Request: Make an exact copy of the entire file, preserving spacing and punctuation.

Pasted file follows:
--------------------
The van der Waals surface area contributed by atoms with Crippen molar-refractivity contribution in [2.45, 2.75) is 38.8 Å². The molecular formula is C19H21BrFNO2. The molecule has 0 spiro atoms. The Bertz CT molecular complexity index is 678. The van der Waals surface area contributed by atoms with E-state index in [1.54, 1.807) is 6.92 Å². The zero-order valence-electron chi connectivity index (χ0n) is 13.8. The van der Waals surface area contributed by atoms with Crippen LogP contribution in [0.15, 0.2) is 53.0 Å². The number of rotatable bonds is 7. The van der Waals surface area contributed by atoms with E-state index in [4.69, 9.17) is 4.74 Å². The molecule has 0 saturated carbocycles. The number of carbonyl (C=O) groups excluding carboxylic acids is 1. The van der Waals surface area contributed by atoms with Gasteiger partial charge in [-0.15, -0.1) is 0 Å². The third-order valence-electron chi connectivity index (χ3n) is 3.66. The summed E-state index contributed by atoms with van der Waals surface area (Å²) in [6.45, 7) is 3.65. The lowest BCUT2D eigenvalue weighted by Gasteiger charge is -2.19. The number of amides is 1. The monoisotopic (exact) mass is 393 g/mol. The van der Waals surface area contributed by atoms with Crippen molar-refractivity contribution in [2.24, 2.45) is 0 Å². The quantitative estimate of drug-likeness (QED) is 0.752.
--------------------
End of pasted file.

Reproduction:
The van der Waals surface area contributed by atoms with Crippen molar-refractivity contribution in [2.45, 2.75) is 38.8 Å². The molecular formula is C19H21BrFNO2. The molecule has 0 spiro atoms. The Bertz CT molecular complexity index is 678. The van der Waals surface area contributed by atoms with E-state index in [1.54, 1.807) is 6.92 Å². The zero-order valence-electron chi connectivity index (χ0n) is 13.8. The van der Waals surface area contributed by atoms with Crippen LogP contribution in [0.15, 0.2) is 53.0 Å². The number of rotatable bonds is 7. The van der Waals surface area contributed by atoms with E-state index in [4.69, 9.17) is 4.74 Å². The molecule has 0 saturated carbocycles. The number of carbonyl (C=O) groups excluding carboxylic acids is 1. The van der Waals surface area contributed by atoms with Gasteiger partial charge in [-0.15, -0.1) is 0 Å². The third-order valence-electron chi connectivity index (χ3n) is 3.66. The summed E-state index contributed by atoms with van der Waals surface area (Å²) in [6.45, 7) is 3.65. The lowest BCUT2D eigenvalue weighted by Gasteiger charge is -2.19. The number of amides is 1. The monoisotopic (exact) mass is 393 g/mol. The van der Waals surface area contributed by atoms with Crippen molar-refractivity contribution in [2.24, 2.45) is 0 Å². The quantitative estimate of drug-likeness (QED) is 0.752.